Tuesday, 22 November 2011

Ep 322: Daniel Chua, Sandy Clarke (November 22, 2011)

Rounds: Here.

Disclaimer: I attended the filming of this show some months back; obviously this may lead to me recollecting some solutions that eluded me at the time, and my scoreline is not necessarily a fair one.

Tonight we find out that Daniel is a twin, and when he and his twin were babies they were apparently able to communicate in their own babble that they understood.  (Or, the cynical part of me says, they believed that they understood.)

The challenger for this episode is Sandy Clarke, a statistical consultant; this means that she helps to interpret data from various projects, determining what results are meaningful.  She gives an example of a recent project on music therapy, where they were looking at physiological changes in response to musical stimulus and deciding if outcomes were likely to be more than just chance.

I got to interact with Sandy somewhat at the filming, too.  My recollection is that she was personable and pleasant to chat with, and she certainly seemed to enjoy her work.

It's a very close game tonight; in fact only the first round separated the contestants.  If Sandy had been a bit more familiar with the "retsina mix" then she would probably have tied that one up as well.  There was another chance to get clear, in a numbers round that oddly neither contestant managed to get anything for, but the opportunity was lost and Daniel was ahead going into the conundrum.  It was still anyone's game, but with the conundrum proving elusive Daniel lived to play another day, 53 to 45.

Obviously my performance is suspect here, but I think that only shows up in the conundrum.  If memory serves me correctly I managed it relatively quickly back then, but not nearly as quickly as this time around.  Aside from that, I'd managed to get ahead in enough rounds for a comfortable win, which again matches my recollections of performance on the day.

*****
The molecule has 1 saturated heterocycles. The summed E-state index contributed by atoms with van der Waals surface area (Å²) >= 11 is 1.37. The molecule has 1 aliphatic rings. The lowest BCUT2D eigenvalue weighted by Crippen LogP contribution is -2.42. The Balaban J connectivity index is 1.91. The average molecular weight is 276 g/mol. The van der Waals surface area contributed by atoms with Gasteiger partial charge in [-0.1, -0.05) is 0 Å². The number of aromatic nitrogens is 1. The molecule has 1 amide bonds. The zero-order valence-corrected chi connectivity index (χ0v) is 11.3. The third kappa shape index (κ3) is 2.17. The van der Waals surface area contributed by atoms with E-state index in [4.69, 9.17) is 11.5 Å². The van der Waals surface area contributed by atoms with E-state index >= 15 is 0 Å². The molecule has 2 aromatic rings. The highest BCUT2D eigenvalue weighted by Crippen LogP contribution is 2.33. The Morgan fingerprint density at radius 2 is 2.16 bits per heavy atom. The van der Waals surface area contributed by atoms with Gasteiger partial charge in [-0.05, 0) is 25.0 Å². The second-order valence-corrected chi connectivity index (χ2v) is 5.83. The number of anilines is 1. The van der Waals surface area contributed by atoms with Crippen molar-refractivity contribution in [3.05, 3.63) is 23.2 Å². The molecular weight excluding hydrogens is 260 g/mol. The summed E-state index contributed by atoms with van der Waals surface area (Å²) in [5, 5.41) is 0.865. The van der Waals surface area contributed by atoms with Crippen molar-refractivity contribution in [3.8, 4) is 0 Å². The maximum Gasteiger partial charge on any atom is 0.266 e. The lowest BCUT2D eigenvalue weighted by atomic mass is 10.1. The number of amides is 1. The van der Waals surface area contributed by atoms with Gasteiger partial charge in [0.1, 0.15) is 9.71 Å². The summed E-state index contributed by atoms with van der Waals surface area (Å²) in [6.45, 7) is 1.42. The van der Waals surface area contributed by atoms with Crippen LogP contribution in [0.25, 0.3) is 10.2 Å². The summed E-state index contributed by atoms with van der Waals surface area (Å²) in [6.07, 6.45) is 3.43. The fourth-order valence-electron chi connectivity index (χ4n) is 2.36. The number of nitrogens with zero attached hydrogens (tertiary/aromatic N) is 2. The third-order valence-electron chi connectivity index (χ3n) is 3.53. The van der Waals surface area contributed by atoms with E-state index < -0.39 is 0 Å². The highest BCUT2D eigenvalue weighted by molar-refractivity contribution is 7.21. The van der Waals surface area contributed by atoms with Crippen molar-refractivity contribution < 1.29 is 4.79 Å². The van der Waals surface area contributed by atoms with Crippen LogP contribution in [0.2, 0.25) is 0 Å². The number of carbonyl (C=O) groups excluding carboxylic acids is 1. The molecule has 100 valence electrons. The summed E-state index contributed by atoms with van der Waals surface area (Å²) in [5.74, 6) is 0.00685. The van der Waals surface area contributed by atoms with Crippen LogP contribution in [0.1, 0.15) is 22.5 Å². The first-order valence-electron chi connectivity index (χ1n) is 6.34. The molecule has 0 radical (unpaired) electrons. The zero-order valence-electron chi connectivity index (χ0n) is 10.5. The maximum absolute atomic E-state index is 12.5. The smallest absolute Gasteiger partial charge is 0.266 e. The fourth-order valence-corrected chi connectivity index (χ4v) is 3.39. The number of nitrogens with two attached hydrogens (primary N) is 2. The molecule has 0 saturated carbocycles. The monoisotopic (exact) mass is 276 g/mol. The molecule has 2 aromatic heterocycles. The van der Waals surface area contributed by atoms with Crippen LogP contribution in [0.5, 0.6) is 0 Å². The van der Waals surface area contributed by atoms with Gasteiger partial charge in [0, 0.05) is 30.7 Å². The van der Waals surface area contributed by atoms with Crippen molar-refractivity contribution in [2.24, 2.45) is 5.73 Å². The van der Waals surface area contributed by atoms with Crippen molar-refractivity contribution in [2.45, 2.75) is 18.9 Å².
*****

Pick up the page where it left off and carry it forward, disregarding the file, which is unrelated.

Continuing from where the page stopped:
As usual, details after the jump.

Round 1: N Q E I A R S T D

The Q turns up early, but the rest of the letters are helpful.  Daniel pauses for a little on the last letter, perhaps contemplating seeking a U, but decides to go for a consonant -- with the retsina in play, probably the right move.  As it turns out, the next vowel is a U, but with ANTIQUERS not being in the Macquarie eights were always the limit.

I found RAIN, ARISEN, RETSINA, STRAINED, DETRAINS, and there wasn't much impetus to search further as a nine was clearly impossible.

Daniel finds the eight while Sandy has a seven, and this round ends up being the difference in the match.  First-round nerves?  A shame, anyway.


Scores: Daniel 8, Sandy 0, me 8

Round 2: U O A L M K E D O

We follow up the easy letters with an ill-matched set, and definitely too many vowels.  MAUL, MAULED, LOOKED... after time I add MODULE and LOOMED, but that's the extent of it.

Sandy tries a risky six of LOAMED, and is no-doubt happy to hear that LOAM is a verb and all is well.

There is a medical term LEUKOMA, but it's not in the Macquarie, so sixes are the limit.

Daniel: LOOMED

Scores: Daniel 14, Sandy 6, me 14

Round 3: Target 699 from 100 8 10 4 3 5

Daniel returns to that classroom mix that he has found suits him.  With the target so close to a multiple of 100, this poses no real challenge -- the only way to get tangled up here is to try and make the seven from 3 + 4.  I go with 699 = (10 - 3)*100 - (5 - 4).  This turns out to be the same method that Sandy and Lily use, while Daniel has the alternative 699 = (10 + 5 - 8)*100 - (4 - 3).

Daniel: 699
Sandy: 699
Me: 699
Lily: 699

Scores: Daniel 24, Sandy 16, me 24

First break: FOWL LAND ("Happens after an uprising")

Counterpoint to an uprising is a DOWNFALL.

David's talk is about some pirating terms: Swashbuckling, buccaneers, and the Jolly Roger.

Round 4: E I A C H T F E P